Posted January 6, 2014

    Loved it

    This is a great read especially if you're looking for a break from TV and need a good story. I couldn't put this book down every page had me on edge wanting to know more.

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  • Anonymous

    Posted May 8, 2012

    Loved this book!

    One of my favorites from Terry McMillian.

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  • Posted May 24, 2009

    more from this reviewer

    I loved this book!!!

    This book was great read. I just recently purchased it and it kept my attention. I was glued to this book, and I could'nt wait to see what the next chapter was bout until I finally finished the book. I loved it and I even cried a few times while reading it. Very well put together. I will recommend it to all my family members.

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  • Anonymous

    Posted February 16, 2008

    Great Book

    One of my favorite Terry McMillan books. You'll fall in love with the Price family and in A Day Late A Dollar Short, you'll go on their not so smooth journey. It's about life & family and it's very well written. You'll love it.

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  • Anonymous

    Posted February 27, 2006

    Hilariously Funny

    I couldn't put the book down! From begining to end it is a page turner. Although based on an African American family, I saw my own family within the Price family.

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  • Anonymous

    Posted February 17, 2006

    GOOD BOOK!!!

    this was a pretty good book! i read it in about a week and a half...i loved the ending! the mother kinda held the family together and it was like everyone realized that at the end...my favorite character was paris she was the oldest of viola's(the mother) children.

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  • Anonymous

    Posted December 21, 2005

    Terry Keeps it moving

    I was drawn right in as usual with her style of telling it like it is. Very emtional. She is a champion author. No one does it better.

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  • Anonymous

    Posted August 14, 2005

    Definitely one of my favorite...I loved it!!!!

    I totally loved this book. I laughed, I cried. It was written with emotional power. Congrats to Terri because I'm acquiring her latest book this week for sure. She is definitely one of my favorite authors.

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  • Anonymous

    Posted August 2, 2005

    Okay, just too many stories in one setting

    I got this book on tape from my local library and it took me three days to listen to all of it. There were too many stories going on to keep it interesting.

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  • Anonymous

    Posted July 8, 2005

    Have loved every one of her books!!

    A total page turner! I have enjoyed reading every one of her books and am always awaiting the new releases. Her description is amazing, making you feel like you are right there living the story that she is telling. I enjoy how she can bounce back and forth with so many different people but at the same time keep it flowing so smoothly. If you have never read anything by Terry you are truely missing out!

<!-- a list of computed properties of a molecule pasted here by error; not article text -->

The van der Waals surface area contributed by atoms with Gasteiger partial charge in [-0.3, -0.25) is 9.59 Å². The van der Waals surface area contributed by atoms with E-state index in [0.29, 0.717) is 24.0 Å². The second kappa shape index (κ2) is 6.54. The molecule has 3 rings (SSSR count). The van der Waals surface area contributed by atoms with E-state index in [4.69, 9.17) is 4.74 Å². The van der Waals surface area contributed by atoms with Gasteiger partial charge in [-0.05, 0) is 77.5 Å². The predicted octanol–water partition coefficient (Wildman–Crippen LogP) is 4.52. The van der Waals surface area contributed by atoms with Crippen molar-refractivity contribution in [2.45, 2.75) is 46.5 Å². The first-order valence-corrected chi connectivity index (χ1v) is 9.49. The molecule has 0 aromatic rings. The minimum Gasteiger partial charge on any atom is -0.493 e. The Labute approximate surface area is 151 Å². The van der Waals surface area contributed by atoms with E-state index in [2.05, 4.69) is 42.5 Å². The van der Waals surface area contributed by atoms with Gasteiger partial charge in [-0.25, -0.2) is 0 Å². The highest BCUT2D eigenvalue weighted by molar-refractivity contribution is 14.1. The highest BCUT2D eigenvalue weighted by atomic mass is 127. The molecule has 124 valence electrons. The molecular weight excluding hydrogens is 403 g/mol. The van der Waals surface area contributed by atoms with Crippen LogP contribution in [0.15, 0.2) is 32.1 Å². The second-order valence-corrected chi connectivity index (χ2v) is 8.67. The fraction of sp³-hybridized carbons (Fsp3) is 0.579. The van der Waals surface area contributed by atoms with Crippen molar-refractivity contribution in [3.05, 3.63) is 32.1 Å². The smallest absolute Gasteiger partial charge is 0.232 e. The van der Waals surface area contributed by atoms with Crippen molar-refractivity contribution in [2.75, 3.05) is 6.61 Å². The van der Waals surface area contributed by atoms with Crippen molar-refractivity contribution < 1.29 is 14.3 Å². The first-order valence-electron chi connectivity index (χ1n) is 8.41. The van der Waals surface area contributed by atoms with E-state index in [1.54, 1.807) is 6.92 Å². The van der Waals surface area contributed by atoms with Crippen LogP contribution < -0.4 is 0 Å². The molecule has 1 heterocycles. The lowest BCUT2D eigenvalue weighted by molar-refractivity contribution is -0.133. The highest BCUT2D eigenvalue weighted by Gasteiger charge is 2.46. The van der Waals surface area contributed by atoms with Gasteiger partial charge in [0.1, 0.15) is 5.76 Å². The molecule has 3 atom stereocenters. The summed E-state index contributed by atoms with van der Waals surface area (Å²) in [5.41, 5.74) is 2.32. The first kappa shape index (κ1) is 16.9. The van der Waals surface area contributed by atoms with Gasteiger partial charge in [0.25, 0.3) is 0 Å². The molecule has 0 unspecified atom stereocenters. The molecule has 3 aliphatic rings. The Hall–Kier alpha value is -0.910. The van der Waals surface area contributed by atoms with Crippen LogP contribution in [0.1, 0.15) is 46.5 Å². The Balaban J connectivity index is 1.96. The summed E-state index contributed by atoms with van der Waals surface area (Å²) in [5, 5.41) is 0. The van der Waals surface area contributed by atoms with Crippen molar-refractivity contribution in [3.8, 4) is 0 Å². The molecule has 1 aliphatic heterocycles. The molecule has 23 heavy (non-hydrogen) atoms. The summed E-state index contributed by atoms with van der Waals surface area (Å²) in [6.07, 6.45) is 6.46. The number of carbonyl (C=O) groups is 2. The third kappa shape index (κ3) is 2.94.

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  • Anonymous

    Posted March 2, 2005

    Family First

    This book is great. Instead of having one person tell the whole story, Terry McMillan allows all of the major characters to tell the story. The mother begins telling the story. She then describes her (family) husband, children, and grandchildren in a way that only a mother, wife, and grandmother can. It was downright hilarious. To my surprise,however, the husband and children tell their opinions on the family and themselves. When you see how the family sees a person as opposed to how the person sees themselves you begin to think about some of the attitudes you have towards members of your own family. The beginning of the book will have you cracking up and by the end you will be in tears. My boyfriend had to read the last chapter to me because I was crying too hard to complete it.

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  • Anonymous

    Posted February 4, 2005

    A Mother's LOVE

    Viola wasn't able to express to her children the unconditional love she felt nor understanding. It took her departure to let everyone know she loved them all. The book hit me straight in the heart, I truly related! Terry keeps it real

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  • Anonymous

    Posted January 18, 2005

    Never Put Off Til Tomorrow What You Can Do Today

    Terry McMillan has continued in her down-to-earth style to which every African-American family can relate. She incorporates themes of the good, the bad, and the stressful. And, of course, she continues to explore the close, and often painful, relationships between mothers and daughters. She also issues a reminder that we should live for today. Enjoy life and take pleasure in our familial ties while our loved ones are still with us. To say we're sorry when we're wrong and to forgive each other rather than bear long, hurtful grudges. All in all, it was a fast read. Always interesting. Great book, if you like her other novels.